They're fat, colorful, and full of carotenoids. And they may just be the key critter that your yard needs to boost its biodiversity. Yes, we’re talking caterpillars.
And we never really thought a great deal about them either. That is until we read author and insect expert Doug Tallamy's (fantastic) book Nature's Best Hope. It's indisputable that insect populations are in decline, which does not bode well for other organisms that depend on them, like us. Insects are the primary means by which the food created by plants from the sun is delivered to animals— part of the elegant food web.
With possibly 10 million species of insects to consider in the world, why focus on caterpillars (and bees by the way)? Because these critters are key players in the food web contribute the most energy to local food webs.
Caterpillars play a huge role in the local food web. And one of the best parts about helping them out is that your child will learn so much about them just by watching these amazing critters develop into the butterfly beauties they are meant to be!
Caterpillars are of course the larval stage of butterflies and moths. Their soft bodies and thin and flexible exoskeleton make them digestible and so a main component of North American birds' diets, particularly when birds are rearing their young. Without a hard chitinous exoskeleton, caterpillars are more nutritious than other insects. Caterpillars are also high in protein and fats. When you think that most of North America’s s non-water bird species (96%) rear their young on insects rather than seeds and berries and that most of those insects are caterpillars or adult moths, you see that caterpillars are so important to breeding birds that many species may not be able to breed in habitats that do not contain enough caterpillars.
What's very unique about caterpillars and necessary for a bird's diet is they are vital sources of healthy carotenoids. These substances stimulate immune systems, improve color vision, sperm vitality, antioxidants, protect proteins and DNA from damage. Carotenoids are also responsible for the colorful feather pigments birds need for attracting a mate. Caterpillars are carotenoid hotspots—they contain twice as many carotenoids as other insects.
So birds need caterpillars to survive and raise their young. And they need them in abundance because nestlings eat a lot! One study Tallamy highlights in Nature's Best Hope is one in which researchers studied the Wilson’s warbler. The researchers found that parents were feeding nestlings over 800 times a day or over 4000 caterpillars in five days!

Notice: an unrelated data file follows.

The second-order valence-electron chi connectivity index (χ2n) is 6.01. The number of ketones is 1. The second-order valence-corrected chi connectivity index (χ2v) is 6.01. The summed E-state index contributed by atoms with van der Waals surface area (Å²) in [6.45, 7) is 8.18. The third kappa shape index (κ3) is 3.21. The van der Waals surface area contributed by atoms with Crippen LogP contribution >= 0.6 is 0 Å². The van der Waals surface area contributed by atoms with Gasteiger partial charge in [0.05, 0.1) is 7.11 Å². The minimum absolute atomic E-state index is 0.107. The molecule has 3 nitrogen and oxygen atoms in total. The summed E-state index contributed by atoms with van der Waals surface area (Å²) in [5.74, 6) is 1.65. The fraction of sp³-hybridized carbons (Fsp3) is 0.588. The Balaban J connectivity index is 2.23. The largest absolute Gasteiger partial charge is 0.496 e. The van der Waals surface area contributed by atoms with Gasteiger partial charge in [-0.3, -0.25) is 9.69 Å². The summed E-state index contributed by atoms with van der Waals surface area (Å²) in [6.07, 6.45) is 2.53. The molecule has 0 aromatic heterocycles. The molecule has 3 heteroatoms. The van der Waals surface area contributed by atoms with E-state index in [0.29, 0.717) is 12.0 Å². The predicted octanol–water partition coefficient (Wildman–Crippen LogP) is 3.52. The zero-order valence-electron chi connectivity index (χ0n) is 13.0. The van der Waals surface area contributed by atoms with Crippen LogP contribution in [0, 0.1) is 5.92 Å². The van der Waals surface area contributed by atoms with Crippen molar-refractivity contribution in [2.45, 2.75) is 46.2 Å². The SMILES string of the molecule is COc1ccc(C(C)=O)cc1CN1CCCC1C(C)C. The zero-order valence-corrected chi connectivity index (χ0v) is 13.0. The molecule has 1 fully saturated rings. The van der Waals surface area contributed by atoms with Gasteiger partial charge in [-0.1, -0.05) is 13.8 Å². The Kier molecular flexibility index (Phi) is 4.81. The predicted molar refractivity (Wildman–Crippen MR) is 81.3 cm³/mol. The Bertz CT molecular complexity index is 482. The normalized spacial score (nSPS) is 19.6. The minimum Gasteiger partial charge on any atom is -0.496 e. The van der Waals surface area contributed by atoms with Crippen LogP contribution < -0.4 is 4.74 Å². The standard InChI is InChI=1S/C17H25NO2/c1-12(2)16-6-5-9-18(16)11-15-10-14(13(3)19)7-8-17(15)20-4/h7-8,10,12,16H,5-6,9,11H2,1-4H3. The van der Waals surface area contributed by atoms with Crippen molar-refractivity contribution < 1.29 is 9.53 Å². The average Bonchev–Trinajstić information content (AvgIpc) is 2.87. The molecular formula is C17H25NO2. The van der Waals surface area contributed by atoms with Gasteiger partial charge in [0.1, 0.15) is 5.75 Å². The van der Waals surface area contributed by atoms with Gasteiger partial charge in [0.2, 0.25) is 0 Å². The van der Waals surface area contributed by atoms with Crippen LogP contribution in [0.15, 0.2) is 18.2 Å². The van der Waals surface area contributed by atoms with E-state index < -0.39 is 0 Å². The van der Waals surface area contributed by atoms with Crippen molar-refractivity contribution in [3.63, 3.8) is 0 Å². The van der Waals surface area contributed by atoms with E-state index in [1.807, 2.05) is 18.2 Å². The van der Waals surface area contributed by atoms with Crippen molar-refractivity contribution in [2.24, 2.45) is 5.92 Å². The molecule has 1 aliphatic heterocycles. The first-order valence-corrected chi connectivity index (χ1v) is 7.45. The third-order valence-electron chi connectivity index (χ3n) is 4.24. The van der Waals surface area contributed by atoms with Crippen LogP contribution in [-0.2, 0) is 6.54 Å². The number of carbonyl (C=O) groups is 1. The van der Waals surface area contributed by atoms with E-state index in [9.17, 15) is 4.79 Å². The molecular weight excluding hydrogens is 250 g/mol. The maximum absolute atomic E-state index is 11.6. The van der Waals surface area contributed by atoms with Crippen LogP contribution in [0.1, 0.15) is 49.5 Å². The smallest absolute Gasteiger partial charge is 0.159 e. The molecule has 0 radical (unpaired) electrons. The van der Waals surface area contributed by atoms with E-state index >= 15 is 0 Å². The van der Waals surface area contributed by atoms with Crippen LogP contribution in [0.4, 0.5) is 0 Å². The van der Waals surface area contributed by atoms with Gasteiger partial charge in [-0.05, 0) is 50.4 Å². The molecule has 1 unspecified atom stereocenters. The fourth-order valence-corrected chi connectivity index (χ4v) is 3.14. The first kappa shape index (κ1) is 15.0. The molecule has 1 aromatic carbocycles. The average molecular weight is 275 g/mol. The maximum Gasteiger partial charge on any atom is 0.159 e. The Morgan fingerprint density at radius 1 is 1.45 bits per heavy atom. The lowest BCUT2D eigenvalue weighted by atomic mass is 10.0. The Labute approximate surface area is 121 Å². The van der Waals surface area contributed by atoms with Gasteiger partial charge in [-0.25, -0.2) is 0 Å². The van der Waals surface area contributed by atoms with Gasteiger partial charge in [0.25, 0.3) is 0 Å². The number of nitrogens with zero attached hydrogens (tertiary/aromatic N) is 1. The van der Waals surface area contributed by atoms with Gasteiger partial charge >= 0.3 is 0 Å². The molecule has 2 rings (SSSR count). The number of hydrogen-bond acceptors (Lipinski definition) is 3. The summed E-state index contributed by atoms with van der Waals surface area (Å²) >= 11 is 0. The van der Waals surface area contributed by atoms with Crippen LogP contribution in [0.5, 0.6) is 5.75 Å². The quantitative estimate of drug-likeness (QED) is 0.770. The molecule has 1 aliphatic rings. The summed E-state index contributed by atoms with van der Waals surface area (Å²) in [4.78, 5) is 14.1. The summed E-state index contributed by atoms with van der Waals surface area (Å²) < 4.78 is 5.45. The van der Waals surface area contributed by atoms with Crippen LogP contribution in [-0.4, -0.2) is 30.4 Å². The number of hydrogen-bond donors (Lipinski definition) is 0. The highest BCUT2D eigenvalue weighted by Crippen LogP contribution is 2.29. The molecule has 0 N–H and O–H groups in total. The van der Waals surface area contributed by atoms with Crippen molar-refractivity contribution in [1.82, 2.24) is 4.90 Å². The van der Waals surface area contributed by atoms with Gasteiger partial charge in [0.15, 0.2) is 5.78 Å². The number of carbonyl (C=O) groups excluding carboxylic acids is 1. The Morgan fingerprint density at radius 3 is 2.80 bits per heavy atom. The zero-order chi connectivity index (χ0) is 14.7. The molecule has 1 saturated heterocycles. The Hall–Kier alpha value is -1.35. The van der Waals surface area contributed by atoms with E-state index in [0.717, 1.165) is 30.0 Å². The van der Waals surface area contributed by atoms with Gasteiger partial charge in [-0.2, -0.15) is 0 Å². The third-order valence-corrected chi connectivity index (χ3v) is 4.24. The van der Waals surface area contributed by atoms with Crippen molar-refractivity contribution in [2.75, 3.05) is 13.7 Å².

Caterpillar ID and field observation are excellent skills to practice to bring out the naturalist in your child. Learn the most common species you might find munching on the greens in your yard if you live in the UK here and in North America here. And, check out our field observation download below!
Caterpillar Field Sheets
Downloadable field sheets to learn caterpillar body parts and draw one in the wild!
So how can families help? As Tallamy suggests, they can see their yard or any green space they control as part of a Homegrown National Park with plantings optimized for enhanced biodiversity. And to increase the population of caterpillars in your yard, your family will need to provide caterpillars with the right plants to enable their survival.
“There are millions of people who put out bird food all winter long and during the summer they starve the birds by the way they landscape because they don’t see the connection.”- Dr. Doug Tallamy
As a family project this spring, give your yard or green space a nature makeover. You might think you've got enough plantings in your yard so you're good. But, if you start looking into what's in your backyard, you might be surprised at the actual biodiversity health of your yard, which is much different than the attractiveness, neatness, or curb appeal of your green spaces. Actually, only about 5 percent of local plant genera host 70-75 percent of local butterfly and moth species.
When creating a healthy home for caterpillars and other insects, introduced, or nonnative, are not the best choice. In one study, researchers who followed breeding chickadees in the suburbs of Washington DC found that yards dominated by introduced plants produced 75 percent less caterpillar biomass and were 60 percent less likely to have breeding chickadees at all. While a plant like the butterfly bush sounds like the ideal way to encourage caterpillars and butterflies, butterfly bush is actually an invasive shrub and supports the development of only one of North America’s 725 butterfly species. Whereas white oaks can support hundreds of species of caterpillars.
So what should you plant? Native species are key to the survival of hundreds of species. If you live in the US, the NWF’s plant finder database will let you search by zip code to find plants that host the highest numbers of butterflies and moths to feed birds and other wildlife where you live. And don't forget groundcovers planted under trees which make perfect sites for moths to complete development as pupae as they like to migrate from the tree they fed on as a caterpillar to a different site for pupae development. Great pupae plantings include such species as pachysandra, phlox, foamflower, or ginger.